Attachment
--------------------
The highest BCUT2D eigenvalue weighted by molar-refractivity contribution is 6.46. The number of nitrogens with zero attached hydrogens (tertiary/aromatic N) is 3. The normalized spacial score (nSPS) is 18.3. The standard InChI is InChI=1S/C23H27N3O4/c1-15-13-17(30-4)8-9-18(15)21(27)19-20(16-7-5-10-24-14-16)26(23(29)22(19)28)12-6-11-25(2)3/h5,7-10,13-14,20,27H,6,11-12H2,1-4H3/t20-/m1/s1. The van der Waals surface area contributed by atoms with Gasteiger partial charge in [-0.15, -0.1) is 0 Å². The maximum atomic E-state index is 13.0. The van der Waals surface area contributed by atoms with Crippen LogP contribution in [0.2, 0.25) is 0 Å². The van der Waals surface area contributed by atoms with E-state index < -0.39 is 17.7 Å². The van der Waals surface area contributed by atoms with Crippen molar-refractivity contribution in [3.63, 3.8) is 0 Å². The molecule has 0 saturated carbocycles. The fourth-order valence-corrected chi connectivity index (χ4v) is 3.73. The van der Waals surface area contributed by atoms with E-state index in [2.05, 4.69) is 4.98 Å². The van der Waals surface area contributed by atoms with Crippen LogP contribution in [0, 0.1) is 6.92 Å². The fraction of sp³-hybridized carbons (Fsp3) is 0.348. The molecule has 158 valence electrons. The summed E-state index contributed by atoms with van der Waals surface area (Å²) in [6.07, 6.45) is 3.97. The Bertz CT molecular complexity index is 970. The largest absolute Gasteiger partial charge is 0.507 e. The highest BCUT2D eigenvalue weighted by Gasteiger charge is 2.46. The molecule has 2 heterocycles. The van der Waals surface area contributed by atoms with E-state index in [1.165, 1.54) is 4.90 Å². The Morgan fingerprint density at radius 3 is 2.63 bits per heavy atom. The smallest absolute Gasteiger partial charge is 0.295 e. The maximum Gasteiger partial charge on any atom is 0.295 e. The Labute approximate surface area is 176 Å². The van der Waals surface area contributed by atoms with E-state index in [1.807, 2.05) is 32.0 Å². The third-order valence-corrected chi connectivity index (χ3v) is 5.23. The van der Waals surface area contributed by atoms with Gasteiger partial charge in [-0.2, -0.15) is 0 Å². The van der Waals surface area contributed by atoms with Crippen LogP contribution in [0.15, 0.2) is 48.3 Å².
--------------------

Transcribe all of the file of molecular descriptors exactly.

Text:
The highest BCUT2D eigenvalue weighted by molar-refractivity contribution is 6.46. The number of nitrogens with zero attached hydrogens (tertiary/aromatic N) is 3. The normalized spacial score (nSPS) is 18.3. The standard InChI is InChI=1S/C23H27N3O4/c1-15-13-17(30-4)8-9-18(15)21(27)19-20(16-7-5-10-24-14-16)26(23(29)22(19)28)12-6-11-25(2)3/h5,7-10,13-14,20,27H,6,11-12H2,1-4H3/t20-/m1/s1. The van der Waals surface area contributed by atoms with Gasteiger partial charge in [-0.15, -0.1) is 0 Å². The maximum atomic E-state index is 13.0. The van der Waals surface area contributed by atoms with Crippen LogP contribution in [0.2, 0.25) is 0 Å². The van der Waals surface area contributed by atoms with E-state index < -0.39 is 17.7 Å². The van der Waals surface area contributed by atoms with Crippen molar-refractivity contribution in [3.63, 3.8) is 0 Å². The molecule has 0 saturated carbocycles. The fourth-order valence-corrected chi connectivity index (χ4v) is 3.73. The van der Waals surface area contributed by atoms with E-state index in [2.05, 4.69) is 4.98 Å². The van der Waals surface area contributed by atoms with Crippen LogP contribution in [0, 0.1) is 6.92 Å². The fraction of sp³-hybridized carbons (Fsp3) is 0.348. The molecule has 158 valence electrons. The summed E-state index contributed by atoms with van der Waals surface area (Å²) in [6.07, 6.45) is 3.97. The Bertz CT molecular complexity index is 970. The largest absolute Gasteiger partial charge is 0.507 e. The highest BCUT2D eigenvalue weighted by Gasteiger charge is 2.46. The molecule has 2 heterocycles. The van der Waals surface area contributed by atoms with E-state index in [1.165, 1.54) is 4.90 Å². The Morgan fingerprint density at radius 3 is 2.63 bits per heavy atom. The smallest absolute Gasteiger partial charge is 0.295 e. The maximum Gasteiger partial charge on any atom is 0.295 e. The Labute approximate surface area is 176 Å². The van der Waals surface area contributed by atoms with E-state index in [1.807, 2.05) is 32.0 Å². The third-order valence-corrected chi connectivity index (χ3v) is 5.23. The van der Waals surface area contributed by atoms with Gasteiger partial charge in [-0.2, -0.15) is 0 Å². The van der Waals surface area contributed by atoms with Crippen LogP contribution in [0.15, 0.2) is 48.3 Å².